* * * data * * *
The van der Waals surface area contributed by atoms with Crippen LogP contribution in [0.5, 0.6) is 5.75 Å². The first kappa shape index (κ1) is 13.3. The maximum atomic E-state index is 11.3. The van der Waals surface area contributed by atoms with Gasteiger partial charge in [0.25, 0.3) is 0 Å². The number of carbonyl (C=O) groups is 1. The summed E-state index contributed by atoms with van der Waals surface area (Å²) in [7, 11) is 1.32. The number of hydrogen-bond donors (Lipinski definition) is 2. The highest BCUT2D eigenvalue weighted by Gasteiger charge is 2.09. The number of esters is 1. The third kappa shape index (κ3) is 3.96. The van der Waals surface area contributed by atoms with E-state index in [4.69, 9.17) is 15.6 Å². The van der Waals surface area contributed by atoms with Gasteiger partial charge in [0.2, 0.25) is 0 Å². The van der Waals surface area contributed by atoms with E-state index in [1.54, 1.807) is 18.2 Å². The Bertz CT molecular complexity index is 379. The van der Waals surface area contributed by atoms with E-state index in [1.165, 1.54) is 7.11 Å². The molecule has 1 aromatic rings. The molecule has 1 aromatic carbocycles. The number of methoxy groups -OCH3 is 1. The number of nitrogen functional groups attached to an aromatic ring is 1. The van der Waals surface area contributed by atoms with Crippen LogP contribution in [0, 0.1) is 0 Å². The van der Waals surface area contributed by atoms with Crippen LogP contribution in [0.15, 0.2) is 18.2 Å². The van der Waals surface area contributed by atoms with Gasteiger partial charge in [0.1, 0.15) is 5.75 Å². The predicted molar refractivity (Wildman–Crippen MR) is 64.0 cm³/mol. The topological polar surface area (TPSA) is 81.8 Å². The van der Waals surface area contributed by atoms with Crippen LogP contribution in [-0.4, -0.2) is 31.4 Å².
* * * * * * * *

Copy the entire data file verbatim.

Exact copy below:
The van der Waals surface area contributed by atoms with Crippen LogP contribution in [0.5, 0.6) is 5.75 Å². The first kappa shape index (κ1) is 13.3. The maximum atomic E-state index is 11.3. The van der Waals surface area contributed by atoms with Gasteiger partial charge in [0.25, 0.3) is 0 Å². The number of carbonyl (C=O) groups is 1. The summed E-state index contributed by atoms with van der Waals surface area (Å²) in [7, 11) is 1.32. The number of hydrogen-bond donors (Lipinski definition) is 2. The highest BCUT2D eigenvalue weighted by Gasteiger charge is 2.09. The number of esters is 1. The third kappa shape index (κ3) is 3.96. The van der Waals surface area contributed by atoms with E-state index in [4.69, 9.17) is 15.6 Å². The van der Waals surface area contributed by atoms with Gasteiger partial charge in [0.2, 0.25) is 0 Å². The van der Waals surface area contributed by atoms with E-state index in [1.54, 1.807) is 18.2 Å². The Bertz CT molecular complexity index is 379. The van der Waals surface area contributed by atoms with E-state index in [1.165, 1.54) is 7.11 Å². The molecule has 1 aromatic rings. The molecule has 1 aromatic carbocycles. The number of methoxy groups -OCH3 is 1. The number of nitrogen functional groups attached to an aromatic ring is 1. The van der Waals surface area contributed by atoms with Crippen LogP contribution in [0, 0.1) is 0 Å². The van der Waals surface area contributed by atoms with Crippen LogP contribution in [0.15, 0.2) is 18.2 Å². The van der Waals surface area contributed by atoms with Gasteiger partial charge in [0.1, 0.15) is 5.75 Å². The predicted molar refractivity (Wildman–Crippen MR) is 64.0 cm³/mol. The topological polar surface area (TPSA) is 81.8 Å². The van der Waals surface area contributed by atoms with Crippen LogP contribution in [-0.4, -0.2) is 31.4 Å².